‘American Horror Story’ Unveils A Roanoke Theme, Sort Of


The much-anticipated sixth season of American Horror Story kicked off with its premiere episode, viewers eager to learn this year’s theme. And, well, they did. Or did they? The title is My Roanoke Nightmare, but last night we saw very little that had an obvious connection to the real-life mystery about the disappearance of over 100 colonists from a North Carolina settlement back in the late 1500s. The American Horror Story Season 6 premiere had a couple of frightening scenes, but the overall fear factor was fairly low. The Hollywood Reporter called it “easily the most restrained AHS season-opener… perhaps ever?” Viewers who have watched previous seasons know that each year’s premiere episode is typically heavy on the scare factor, or at least the freaky/weird/creepy factor. Not so with American Horror Story Season 6.

The disappearing colony of Roanoke was frequently discussed as a strong possibility for the theme of American Horror Story Season 6. Much of the support for this theory was the result of some photos posted by TMZ that showed shots of a set where filming was taking place. The homes in the photos were described as possibly those of American colonists, a possibility that became stronger given the photo of a tree with CROATOAN carved into its bark. Further supporting this theory was an indication from Ryan Murphy himself that there were hints at this season’s theme all the way back in the first season of American Horror Story. The disappearing colonists and some history about the word Croatoan were mentioned a few times that season. Once when psychic Bille Dean (played by Sarah Paulson who, it seems, will be a major character this year) told the story of the real-life mystery. Here’s what she said.

“It’s difficult to banish a spirit, but not impossible. The most successful attempt I know of happened when America was known as the new world…In 1590, on the coast of what we now know as North Carolina, the entire colony of Roanoke—all 117 men, women, and children—died inexplicably. It became known as the ghost colony because the spirits remained. They haunted the native tribes living in the surrounding areas. Killing indiscriminately. The elder knew he had to act. He cast a banishment curse. First he collected the personal belongings of all the dead colonists. Then they burned them. The ghosts appeared, summoned by their talismans. But before the spirits could cause them any more harm, the elder completed the curse that would banish the ghosts forever. By uttering a single word. The same word found carved on a post at the abandoned colony: ‘Croatoan.'”

Another reference in Season 1 was when Violet tried to use the word to banish the spirit of Chad from Murder House. It didn’t work.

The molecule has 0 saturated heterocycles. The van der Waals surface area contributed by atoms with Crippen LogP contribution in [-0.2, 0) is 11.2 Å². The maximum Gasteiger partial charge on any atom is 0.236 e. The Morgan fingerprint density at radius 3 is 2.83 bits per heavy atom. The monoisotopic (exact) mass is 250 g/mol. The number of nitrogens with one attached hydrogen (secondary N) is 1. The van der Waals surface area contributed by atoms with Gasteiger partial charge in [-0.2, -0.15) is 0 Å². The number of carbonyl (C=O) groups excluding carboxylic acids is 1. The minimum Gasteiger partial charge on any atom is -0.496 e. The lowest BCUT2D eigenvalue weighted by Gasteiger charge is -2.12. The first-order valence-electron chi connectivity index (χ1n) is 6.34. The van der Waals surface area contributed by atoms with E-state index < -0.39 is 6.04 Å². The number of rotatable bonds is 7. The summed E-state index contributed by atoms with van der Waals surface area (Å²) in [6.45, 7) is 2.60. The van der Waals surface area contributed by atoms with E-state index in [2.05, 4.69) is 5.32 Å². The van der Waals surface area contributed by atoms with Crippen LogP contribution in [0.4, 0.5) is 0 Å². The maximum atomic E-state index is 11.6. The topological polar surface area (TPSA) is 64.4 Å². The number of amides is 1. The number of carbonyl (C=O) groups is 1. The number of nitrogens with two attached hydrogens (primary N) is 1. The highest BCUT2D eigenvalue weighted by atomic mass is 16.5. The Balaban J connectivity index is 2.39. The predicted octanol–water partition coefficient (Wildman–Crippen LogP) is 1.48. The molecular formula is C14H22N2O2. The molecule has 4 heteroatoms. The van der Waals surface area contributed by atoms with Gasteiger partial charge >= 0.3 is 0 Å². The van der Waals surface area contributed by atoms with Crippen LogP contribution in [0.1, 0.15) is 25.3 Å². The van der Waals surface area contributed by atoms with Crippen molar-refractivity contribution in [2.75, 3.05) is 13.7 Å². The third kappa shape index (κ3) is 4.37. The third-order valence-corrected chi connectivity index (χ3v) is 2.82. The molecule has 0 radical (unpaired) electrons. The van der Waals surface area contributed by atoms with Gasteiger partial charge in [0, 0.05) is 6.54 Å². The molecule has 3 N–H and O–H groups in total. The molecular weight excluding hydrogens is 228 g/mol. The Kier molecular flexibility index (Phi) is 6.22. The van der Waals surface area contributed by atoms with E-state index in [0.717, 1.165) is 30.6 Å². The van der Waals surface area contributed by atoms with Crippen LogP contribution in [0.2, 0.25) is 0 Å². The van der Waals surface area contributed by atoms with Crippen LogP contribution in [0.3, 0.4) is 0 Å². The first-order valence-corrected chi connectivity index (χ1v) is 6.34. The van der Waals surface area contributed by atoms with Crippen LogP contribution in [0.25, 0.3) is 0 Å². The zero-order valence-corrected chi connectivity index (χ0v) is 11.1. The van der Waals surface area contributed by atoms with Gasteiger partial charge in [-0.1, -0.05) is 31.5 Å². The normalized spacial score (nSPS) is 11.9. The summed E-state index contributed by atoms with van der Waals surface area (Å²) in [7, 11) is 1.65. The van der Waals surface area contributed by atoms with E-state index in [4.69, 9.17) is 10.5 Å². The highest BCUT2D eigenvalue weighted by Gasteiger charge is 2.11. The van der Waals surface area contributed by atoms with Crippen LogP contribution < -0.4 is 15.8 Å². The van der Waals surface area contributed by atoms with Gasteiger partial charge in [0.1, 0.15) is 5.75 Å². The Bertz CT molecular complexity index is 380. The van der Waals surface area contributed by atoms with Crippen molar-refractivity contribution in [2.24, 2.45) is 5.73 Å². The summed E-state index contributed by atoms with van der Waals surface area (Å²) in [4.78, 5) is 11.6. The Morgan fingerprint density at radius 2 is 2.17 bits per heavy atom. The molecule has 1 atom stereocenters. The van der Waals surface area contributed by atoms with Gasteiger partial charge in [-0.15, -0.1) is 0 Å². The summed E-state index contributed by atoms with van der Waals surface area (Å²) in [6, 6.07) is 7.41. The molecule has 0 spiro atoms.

The first episode of American Horror Story Season 6 was a mockumentary with Lily Rabe and Andre Holland describing their experience as Sarah Paulson and Cuba Gooding, Jr. acting them out. It’s not known if the season will continue with this format or not. And we got to see Angela Bassett! She’s in a role as Gooding’s sister who was fired from her job as a police officer due to her struggle with alcohol and prescription pain meds.

These were the main characters last night’s American Horror Story premiere, but we also got a glimpse of Kathy Bates as a woman Sarah Paulson hit with her car as Bates crossed the road at night.

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Of course, Paulson got out the car to catch up with the woman and see if she was okay. She follows her into the woods, and when she reaches a clearing she finds a bunch of straw dolls hanging from the trees. It was reminiscent of the teaser video titled The Harvest.

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There were other frightening moments in this year’s premiere episode of American Horror Story. Sarah Paulson’s character was pushed under the water in a hot tub and held there as she struggled to free herself. It was a very panicked moment. And it wasn’t completely void of disturbing images — among them a video that the three main characters watched that included human-sized pigs that behaved like humans and a bloody pig that was left on the steps of the farmhouse owned by Paulson and Gooding. And there was a rather creepy shower of human teeth.

By and large though, the premiere of the most hush-hush American Horror Story season yet fell far short of the make-my-skin-crawl moments that AHS fans have become used to. And it didn’t give us a strong feeling about the theme. Vulture echoed this sentiment. It began with describing the intro to last night’s episode of American Horror Story.

“[Ryan Murphy] says, ‘Tonight, we answer the question that has been haunting everyone… Just what the hell is this season of AHS all about?’ Well, we didn’t get many answers tonight. I figured for sure that the end credits would reveal a title like American Horror Story: Rednecks or American Horror Story: TLC Specials, or American Horror Story: P.M. Dawn Reunion Tour. Something. But we got nothing. Guess we’ll have to keep speculating.”

Yes, we’ll have to keep speculating and watching. Maybe things will become more clear with next week’s episode.

[Featured image by FX]

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